Erectile Dysfunction? Jokes aside, no man would ever like to admit to that. But did you know that every man over 60 has a 50%+ chance to be let down by his manhood more often than he wants to? Generally, men tend to be affected from their mid 30s onwards.
When researching natural treatment options for erectile function one quickly finds clinical studies and personal experience reports that indicate that the amino acid L-arginine can help.
But its effect very much depends on how it is consumed, its dosage and how it is combined with other nutrients.
In this article we present the best clinical studies and the resulting recommendations for consumption.
“Erectile Dysfunction” is the scientific term used for the delicate issue of erection problems.
Causes can be divided into four broad areas:
- General circulation (cardiovascular) and fine blood vessel disorders (approximately 60%)
- Psychologically induced Erectile Dysfunction (approximately 15%),
- Neurological problems with the intestines (approximately 15%),
- Other causes, possibly unknown (approximately 10%).
The chances for successful treatment are low if the nerves are not capable of transmitting stimuli, or if there are other dominant health problems, such as a venous leak.
The good news is the vast majority of affected men can be cured. According to multiple clinical studies, a man’s potency can be greatly enhanced by amino acids in cases of “vascular” erectile problems caused by general circulatory disorders.
Taking 3,000 mg (3 grams) of L-arginine or less on a daily basis could only improve the sexual satisfaction of relatively few men according to the results of two studies (see below).
Another study with 5,000 mg L-arginine per day has yielded relatively decent results. However, the study could not exclude that the improvement could have been caused by other factors.
Thus, L-arginine alone does not appear to be the complete key to improved circulation and thus erectile function.
L-Arginine and pine bark extract (this extract contains so-called procyanidines, also known as OPC) have led to a significant improvement in erectile dysfunction in over 90% of participants in a study from 2008. Further studies have confirmed these results.
The intake of pine bark extract does not pose any health risks and has consistently shown no side effects in over 300 studies. Pine Bark Extract can therefore be recommended as a treatment for Erectile Dysfunction.
L-Arginine treats Erectile Dysfunction
Arginine is the amino acid, which indirectly controls our blood vessels. It allows the body to build Nitric Oxide (NO), the neurotransmitter, which signals arteries to extend.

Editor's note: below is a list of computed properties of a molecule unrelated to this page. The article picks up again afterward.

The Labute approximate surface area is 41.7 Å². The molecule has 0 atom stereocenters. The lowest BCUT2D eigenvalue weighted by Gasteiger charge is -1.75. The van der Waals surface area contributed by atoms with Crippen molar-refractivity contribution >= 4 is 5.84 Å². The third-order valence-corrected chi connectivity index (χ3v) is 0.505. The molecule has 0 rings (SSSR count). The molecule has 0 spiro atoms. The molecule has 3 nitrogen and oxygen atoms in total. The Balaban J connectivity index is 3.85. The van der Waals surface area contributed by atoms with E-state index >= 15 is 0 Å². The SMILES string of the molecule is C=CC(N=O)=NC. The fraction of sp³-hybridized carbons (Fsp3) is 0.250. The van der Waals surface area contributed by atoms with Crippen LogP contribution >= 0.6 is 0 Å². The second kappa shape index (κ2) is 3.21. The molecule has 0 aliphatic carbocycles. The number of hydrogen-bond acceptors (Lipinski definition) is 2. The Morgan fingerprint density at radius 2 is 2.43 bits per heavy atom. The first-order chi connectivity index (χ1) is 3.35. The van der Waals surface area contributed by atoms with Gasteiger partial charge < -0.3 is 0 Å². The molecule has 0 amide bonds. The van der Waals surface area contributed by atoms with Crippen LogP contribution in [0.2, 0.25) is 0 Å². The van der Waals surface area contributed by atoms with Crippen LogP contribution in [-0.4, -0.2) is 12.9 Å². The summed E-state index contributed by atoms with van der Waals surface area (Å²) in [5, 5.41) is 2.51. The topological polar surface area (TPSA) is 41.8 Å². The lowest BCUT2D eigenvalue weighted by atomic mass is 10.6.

In this way the body controls blood circulation and blood pressure.
Three American researchers received the Nobel Prize for Medicine in 1998 for the findings on the importance of NO in controlling vascular pressure. This has led to further intensive research.
The molecule NO controls vascular resistance through the circulatory system. It can only be produced by the body from L-arginine. If arginine is absent, NO is also absent and blood vessels will not be able to relax and enable blood flow sufficiently.
The researchers’ idea was therefore: providing more L-arginine to the body will allow vessels to expand more quickly and sustainably. By extension, L-arginine will therefore help the body to produce and hold an erection.
This thesis has been investigated in several clinical studies with clear results:
L-arginine by itself
When L-arginine is consumed by itself, a minimum of 3,000 mg must be taken on a continuous daily basis for the dose to be effective 1. Its effect, however, is more pronounced when 5,000 mg is consumed daily 2.
In another study a daily dosis of 8,000 mg of L-arginine aspartate in combination with adenosine monophosphate (AMP) was successfully tested3.
The L-arginine-AMP combination was taken one to two hours before sexual intercourse. It was concluded that this is recommendable timing as the availability of the compound in the body peaks when intercourse occurs.
Results from the clinical studies were improved considerably when further nutrients were added to further support the process of vasodilation (vascular expansion).
L-Arginine combined with pine bark extract
The combination of pine bark extract and L-arginine produced much better results than L-arginine alone. This was demonstrated by three different studies.
Two studies from 2003 4 and 2008 confirmed previous findings: that the proanthocyanidins (OPCs) in the French pine bark extract support the metabolic processes inside the blood vessel’s cell wall. The extract therefore enables the effect of L-arginine to fully develop in the arteries 5.
92% success rate: sexual satisfaction and erectile function improved significantly in an amazing 92% of the participating male subjects, who took 3,000 mg of L-arginine and 80 mg of pine bark extract daily. In the placebo group hardly anything happened.